Aussie expert Tim Flannery questions Stephen Harper's commitment on climate change

The head of Australia's Climate Commission, scientist and author Tim Flannery, says he doesn't want to be seen to be criticizing Canada too much. But in a phone interview from Toronto on a recent visit, he had trouble containing himself when asked about the record of the Stephen Harper government in addressing climate change.

“Canada would have to be one of the worst performers globally in this area,” he stated, adding that this provides excuses for poorer nations not to deal with the problem. “It also corrodes morale and ultimately will lead to censure from the world. It's a profound moral problem. We all have to do our bit in this, you know. It really is sad, actually, to see Canada now becoming quite isolated and potentially quite damaged, I think, by the path it has set.”

He pointed out that Canada hasn't come close to achieving its target in the Kyoto Protocol. At the 1998 signing of the protocol, Canada agreed to reduce greenhouse-gas emissions by 2012 to six percent below the 1990 level. However by 2008, Canada's emissions had increased by 24 percent, according to Environment Canada.

“Now, you have set another set of targets nationally for yourself, which is a 17-percent reduction below 2005 levels by 2020,” Flannery noted, referring to Canada's post-Kyoto Protocol goals for greenhouse-gas emissions. “You've got eight years and eight months to achieve those targets. And yet I see no earnest efforts by the federal government. You don't have the programs in place to honour it.”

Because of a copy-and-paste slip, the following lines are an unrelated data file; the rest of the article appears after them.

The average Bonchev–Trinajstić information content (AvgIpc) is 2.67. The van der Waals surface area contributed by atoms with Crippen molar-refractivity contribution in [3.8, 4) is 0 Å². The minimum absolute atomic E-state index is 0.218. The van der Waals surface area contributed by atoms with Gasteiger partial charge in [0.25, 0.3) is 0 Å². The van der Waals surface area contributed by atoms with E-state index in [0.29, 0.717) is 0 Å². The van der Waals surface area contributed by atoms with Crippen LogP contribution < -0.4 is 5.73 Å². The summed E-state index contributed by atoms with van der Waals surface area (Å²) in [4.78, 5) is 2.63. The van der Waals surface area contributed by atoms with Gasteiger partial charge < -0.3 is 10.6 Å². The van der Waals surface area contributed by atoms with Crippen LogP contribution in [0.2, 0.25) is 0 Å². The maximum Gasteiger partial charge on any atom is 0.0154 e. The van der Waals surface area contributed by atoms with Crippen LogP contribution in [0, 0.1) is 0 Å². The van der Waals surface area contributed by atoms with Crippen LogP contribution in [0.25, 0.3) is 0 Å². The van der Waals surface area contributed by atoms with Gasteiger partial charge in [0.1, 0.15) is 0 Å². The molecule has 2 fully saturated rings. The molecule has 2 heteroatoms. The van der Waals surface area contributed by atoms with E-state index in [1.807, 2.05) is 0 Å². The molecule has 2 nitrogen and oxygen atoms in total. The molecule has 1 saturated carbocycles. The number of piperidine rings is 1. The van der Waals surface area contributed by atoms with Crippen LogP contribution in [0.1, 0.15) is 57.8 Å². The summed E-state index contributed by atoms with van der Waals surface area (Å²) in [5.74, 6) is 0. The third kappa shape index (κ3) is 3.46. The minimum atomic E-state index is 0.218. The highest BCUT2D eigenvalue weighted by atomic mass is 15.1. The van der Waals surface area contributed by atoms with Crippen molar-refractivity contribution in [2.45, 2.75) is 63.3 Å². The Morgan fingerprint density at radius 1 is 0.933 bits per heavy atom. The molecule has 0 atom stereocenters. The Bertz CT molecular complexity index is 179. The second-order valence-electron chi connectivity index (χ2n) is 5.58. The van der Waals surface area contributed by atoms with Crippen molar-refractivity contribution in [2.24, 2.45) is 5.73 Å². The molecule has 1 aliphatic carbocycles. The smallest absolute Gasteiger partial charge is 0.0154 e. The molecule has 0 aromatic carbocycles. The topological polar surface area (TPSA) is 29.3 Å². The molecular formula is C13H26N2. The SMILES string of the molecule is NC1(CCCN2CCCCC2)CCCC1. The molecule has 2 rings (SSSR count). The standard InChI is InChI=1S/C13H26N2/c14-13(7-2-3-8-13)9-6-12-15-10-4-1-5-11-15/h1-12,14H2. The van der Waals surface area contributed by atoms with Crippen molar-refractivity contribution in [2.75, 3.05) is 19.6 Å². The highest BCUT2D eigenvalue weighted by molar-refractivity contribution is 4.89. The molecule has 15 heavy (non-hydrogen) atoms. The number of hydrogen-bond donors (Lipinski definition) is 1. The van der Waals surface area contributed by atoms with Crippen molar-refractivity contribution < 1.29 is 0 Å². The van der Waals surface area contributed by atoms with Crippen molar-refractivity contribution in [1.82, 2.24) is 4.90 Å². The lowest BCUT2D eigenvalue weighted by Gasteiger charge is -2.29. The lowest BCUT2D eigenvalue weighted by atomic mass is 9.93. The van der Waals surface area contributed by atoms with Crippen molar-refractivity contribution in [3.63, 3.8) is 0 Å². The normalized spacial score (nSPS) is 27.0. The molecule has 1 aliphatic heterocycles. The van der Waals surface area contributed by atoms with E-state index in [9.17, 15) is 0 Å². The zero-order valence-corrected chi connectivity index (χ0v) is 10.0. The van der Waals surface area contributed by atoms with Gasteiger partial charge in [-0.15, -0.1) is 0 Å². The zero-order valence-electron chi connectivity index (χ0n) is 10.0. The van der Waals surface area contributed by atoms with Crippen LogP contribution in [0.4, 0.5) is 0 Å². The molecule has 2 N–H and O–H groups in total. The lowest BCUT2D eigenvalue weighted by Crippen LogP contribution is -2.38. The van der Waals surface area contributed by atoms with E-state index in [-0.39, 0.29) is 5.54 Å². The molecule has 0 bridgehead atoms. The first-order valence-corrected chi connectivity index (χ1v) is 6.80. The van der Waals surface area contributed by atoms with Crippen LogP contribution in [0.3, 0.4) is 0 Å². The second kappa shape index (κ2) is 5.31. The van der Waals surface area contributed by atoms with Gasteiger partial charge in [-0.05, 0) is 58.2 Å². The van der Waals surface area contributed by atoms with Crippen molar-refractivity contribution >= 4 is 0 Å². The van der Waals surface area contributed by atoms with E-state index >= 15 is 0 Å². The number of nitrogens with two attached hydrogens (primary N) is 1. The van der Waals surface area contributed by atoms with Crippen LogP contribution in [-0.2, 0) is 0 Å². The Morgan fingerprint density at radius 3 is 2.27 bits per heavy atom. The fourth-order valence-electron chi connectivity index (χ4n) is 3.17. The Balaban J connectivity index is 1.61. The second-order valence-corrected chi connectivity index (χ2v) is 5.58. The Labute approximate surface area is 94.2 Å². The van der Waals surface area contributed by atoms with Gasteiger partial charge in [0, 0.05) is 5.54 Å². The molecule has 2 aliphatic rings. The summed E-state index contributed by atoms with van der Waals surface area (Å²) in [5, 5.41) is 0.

As a result, he said, either Canada will become an international “laughing stock” or trust in this country will vanish. “For governments,” he added, “their word is their bond. Trust is the only commodity they trade in—both with the voter and with other governments around the world. If you don't have trust, if your word is not your bond, then you become a laughing stock or an untrustworthy partner. And that is immensely damaging for countries. It is sort of really sad for me, from the outside, to see that pattern emerge. I just don't think any country can afford to do that.”

He acknowledged that the United States has also been an international laggard, but what sets it apart from Canada is the amount of money being invested in renewable energy. “It's probably the biggest initiative they're doing there,” Flannery said. “Hopefully, in time that will lead to significant innovation in that area.”

Flannery suggested that the example of Australia is most relevant to Canada, because the two countries are rich in fossil fuels and have similar economies. Unlike Canada, the Australian government has mandated a target of 20-percent renewable energy by 2020, he said, noting that this is supported by right- and left-wing parties. In addition, there is bipartisan support for a five-percent reduction in greenhouse gases by 2020—with regulations in place to honour this commitment.

There are key differences in the electoral systems of Canada and Australia. “We have compulsory voting,” he stated. “We have a larger voter turnout. The second is we have proportional representation, which again, I think, has an impact on people valuing their vote.”